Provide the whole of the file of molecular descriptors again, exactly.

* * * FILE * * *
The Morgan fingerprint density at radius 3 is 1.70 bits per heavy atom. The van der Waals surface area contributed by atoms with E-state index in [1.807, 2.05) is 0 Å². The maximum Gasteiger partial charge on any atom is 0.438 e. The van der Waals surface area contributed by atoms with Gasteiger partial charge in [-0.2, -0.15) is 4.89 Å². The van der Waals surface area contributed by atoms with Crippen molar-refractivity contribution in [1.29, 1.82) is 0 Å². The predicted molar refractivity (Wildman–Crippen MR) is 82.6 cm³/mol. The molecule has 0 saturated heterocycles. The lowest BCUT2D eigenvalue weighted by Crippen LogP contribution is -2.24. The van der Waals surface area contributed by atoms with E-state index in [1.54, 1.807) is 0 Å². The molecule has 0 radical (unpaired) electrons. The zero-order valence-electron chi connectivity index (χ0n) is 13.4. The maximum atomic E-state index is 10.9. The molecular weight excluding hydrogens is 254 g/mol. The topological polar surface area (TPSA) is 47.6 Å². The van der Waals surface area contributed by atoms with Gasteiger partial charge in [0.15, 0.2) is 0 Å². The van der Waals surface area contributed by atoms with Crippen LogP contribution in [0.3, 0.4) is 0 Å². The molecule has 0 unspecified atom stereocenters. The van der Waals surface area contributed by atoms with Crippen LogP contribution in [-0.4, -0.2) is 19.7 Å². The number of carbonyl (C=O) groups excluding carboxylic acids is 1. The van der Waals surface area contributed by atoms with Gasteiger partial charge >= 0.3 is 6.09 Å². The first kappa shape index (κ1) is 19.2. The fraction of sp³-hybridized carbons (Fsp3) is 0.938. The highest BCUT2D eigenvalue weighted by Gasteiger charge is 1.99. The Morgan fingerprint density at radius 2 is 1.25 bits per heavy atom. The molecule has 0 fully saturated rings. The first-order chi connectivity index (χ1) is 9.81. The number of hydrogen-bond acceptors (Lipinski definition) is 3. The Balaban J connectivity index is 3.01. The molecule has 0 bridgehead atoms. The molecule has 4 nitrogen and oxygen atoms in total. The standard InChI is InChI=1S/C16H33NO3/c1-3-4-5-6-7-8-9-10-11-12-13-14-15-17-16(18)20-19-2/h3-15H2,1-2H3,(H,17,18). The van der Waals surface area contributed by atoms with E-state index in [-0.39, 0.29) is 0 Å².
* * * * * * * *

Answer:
The Morgan fingerprint density at radius 3 is 1.70 bits per heavy atom. The van der Waals surface area contributed by atoms with E-state index in [1.807, 2.05) is 0 Å². The maximum Gasteiger partial charge on any atom is 0.438 e. The van der Waals surface area contributed by atoms with Gasteiger partial charge in [-0.2, -0.15) is 4.89 Å². The van der Waals surface area contributed by atoms with Crippen molar-refractivity contribution in [1.29, 1.82) is 0 Å². The predicted molar refractivity (Wildman–Crippen MR) is 82.6 cm³/mol. The molecule has 0 saturated heterocycles. The lowest BCUT2D eigenvalue weighted by Crippen LogP contribution is -2.24. The van der Waals surface area contributed by atoms with E-state index in [1.54, 1.807) is 0 Å². The molecule has 0 radical (unpaired) electrons. The zero-order valence-electron chi connectivity index (χ0n) is 13.4. The maximum atomic E-state index is 10.9. The molecular weight excluding hydrogens is 254 g/mol. The topological polar surface area (TPSA) is 47.6 Å². The van der Waals surface area contributed by atoms with Gasteiger partial charge in [0.15, 0.2) is 0 Å². The van der Waals surface area contributed by atoms with Crippen LogP contribution in [0.3, 0.4) is 0 Å². The molecule has 0 unspecified atom stereocenters. The van der Waals surface area contributed by atoms with Crippen LogP contribution in [-0.4, -0.2) is 19.7 Å². The number of carbonyl (C=O) groups excluding carboxylic acids is 1. The van der Waals surface area contributed by atoms with Gasteiger partial charge >= 0.3 is 6.09 Å². The first kappa shape index (κ1) is 19.2. The fraction of sp³-hybridized carbons (Fsp3) is 0.938. The highest BCUT2D eigenvalue weighted by Gasteiger charge is 1.99. The Morgan fingerprint density at radius 2 is 1.25 bits per heavy atom. The molecule has 0 fully saturated rings. The first-order chi connectivity index (χ1) is 9.81. The number of hydrogen-bond acceptors (Lipinski definition) is 3. The Balaban J connectivity index is 3.01. The molecule has 0 bridgehead atoms. The molecule has 4 nitrogen and oxygen atoms in total. The standard InChI is InChI=1S/C16H33NO3/c1-3-4-5-6-7-8-9-10-11-12-13-14-15-17-16(18)20-19-2/h3-15H2,1-2H3,(H,17,18). The van der Waals surface area contributed by atoms with E-state index in [-0.39, 0.29) is 0 Å².